year = "2015",
    doi = "10.1103/PhysRevE.91.042708",
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    Thermodynamics predicts density-dependent energy use in organisms and ecological communities. / Yen, Jian D. L.; Paganin, David; THOMSON, Jim; MAC NALLY, Ralph.

    In: Physical Review E - Statistical, Nonlinear, and Soft Matter Physics, Vol. 91, No. 4, 2015, p. 1-11.

    Research output: Contribution to journalArticle

    TY - JOUR

    T1 - Thermodynamics predicts density-dependent energy use in organisms and ecological communities

    AU - Yen, Jian D. L.

    AU - Paganin, David

    AU - THOMSON, Jim

    AU - MAC NALLY, Ralph

    PY - 2015

    Y1 - 2015

    N2 - Linking our knowledge of organisms to our knowledge of ecological communities and ecosystems is a key challenge for ecology. Individual size distributions (ISDs) link the size of individual organisms to the structure of ecological communities, so that studying ISDs might provide insight into how organism functioning affects ecosystems. Similarly shaped ISDs among ecosystems, coupled with allometric links between organism size and resource use, suggest the possibility of emergent resource-use patterns in ecological communities. We drew on thermodynamics to develop a maximization principle that predicted both organism and community energy use. These predictions highlighted the importance of density-dependent metabolic rates and were able to explain nonlinear relationships between community energy use and community biomass. We analyzed data on fish community energy use and biomass and found evidence of nonlinear scaling, which was predicted by the thermodynamic principle developed here and is not explained by other theories of ISDs. Detailed measurements of organism energy use will clarify the role of density dependence in driving metabolic rates and will further test our derived thermodynamic principle. Importantly, our study highlights the potential for fundamental links between ecology and thermodynamics.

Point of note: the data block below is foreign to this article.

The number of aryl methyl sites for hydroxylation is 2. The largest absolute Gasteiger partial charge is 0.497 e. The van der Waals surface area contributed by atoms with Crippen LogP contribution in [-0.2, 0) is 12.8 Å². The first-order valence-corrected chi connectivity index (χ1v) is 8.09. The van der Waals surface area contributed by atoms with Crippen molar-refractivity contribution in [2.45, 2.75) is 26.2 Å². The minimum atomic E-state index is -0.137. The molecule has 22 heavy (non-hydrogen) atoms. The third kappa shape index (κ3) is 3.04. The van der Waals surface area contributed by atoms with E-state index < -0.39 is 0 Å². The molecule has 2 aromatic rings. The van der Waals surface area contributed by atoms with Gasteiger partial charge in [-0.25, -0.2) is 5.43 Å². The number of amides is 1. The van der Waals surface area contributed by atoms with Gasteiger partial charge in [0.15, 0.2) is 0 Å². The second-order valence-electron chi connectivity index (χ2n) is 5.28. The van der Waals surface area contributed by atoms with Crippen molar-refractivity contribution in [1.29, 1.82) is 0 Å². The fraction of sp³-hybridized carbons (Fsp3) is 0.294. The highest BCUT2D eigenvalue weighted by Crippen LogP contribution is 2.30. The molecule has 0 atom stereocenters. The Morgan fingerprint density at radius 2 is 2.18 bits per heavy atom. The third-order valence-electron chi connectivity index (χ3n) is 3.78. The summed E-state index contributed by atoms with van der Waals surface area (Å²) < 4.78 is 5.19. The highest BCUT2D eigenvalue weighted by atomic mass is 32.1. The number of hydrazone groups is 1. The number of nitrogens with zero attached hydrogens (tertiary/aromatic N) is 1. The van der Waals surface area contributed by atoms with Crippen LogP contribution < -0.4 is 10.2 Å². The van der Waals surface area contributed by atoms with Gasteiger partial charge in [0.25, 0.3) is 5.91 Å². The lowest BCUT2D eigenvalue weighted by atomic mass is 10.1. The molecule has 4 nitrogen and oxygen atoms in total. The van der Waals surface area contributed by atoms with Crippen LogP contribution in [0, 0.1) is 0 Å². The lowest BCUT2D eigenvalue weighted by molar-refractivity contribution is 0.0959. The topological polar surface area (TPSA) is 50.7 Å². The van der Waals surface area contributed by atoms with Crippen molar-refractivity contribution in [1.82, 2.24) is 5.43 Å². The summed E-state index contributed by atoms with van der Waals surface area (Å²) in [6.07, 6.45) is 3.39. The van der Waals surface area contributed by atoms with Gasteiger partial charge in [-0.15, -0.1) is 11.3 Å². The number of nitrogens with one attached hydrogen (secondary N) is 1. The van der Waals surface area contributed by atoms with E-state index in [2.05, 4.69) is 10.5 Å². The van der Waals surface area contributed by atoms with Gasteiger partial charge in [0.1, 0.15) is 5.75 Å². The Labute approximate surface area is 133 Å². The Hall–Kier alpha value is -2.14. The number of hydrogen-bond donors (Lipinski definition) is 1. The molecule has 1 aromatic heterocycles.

AB - Linking our knowledge of organisms to our knowledge of ecological communities and ecosystems is a key challenge for ecology. Individual size distributions (ISDs) link the size of individual organisms to the structure of ecological communities, so that studying ISDs might provide insight into how organism functioning affects ecosystems. Similarly shaped ISDs among ecosystems, coupled with allometric links between organism size and resource use, suggest the possibility of emergent resource-use patterns in ecological communities. We drew on thermodynamics to develop a maximization principle that predicted both organism and community energy use. These predictions highlighted the importance of density-dependent metabolic rates and were able to explain nonlinear relationships between community energy use and community biomass. We analyzed data on fish community energy use and biomass and found evidence of nonlinear scaling, which was predicted by the thermodynamic principle developed here and is not explained by other theories of ISDs. Detailed measurements of organism energy use will clarify the role of density dependence in driving metabolic rates and will further test our derived thermodynamic principle. Importantly, our study highlights the potential for fundamental links between ecology and thermodynamics.

    U2 - 10.1103/PhysRevE.91.042708

    DO - 10.1103/PhysRevE.91.042708

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    SP - 1

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    JO - Physical Review E - Statistical, Nonlinear, and Soft Matter Physics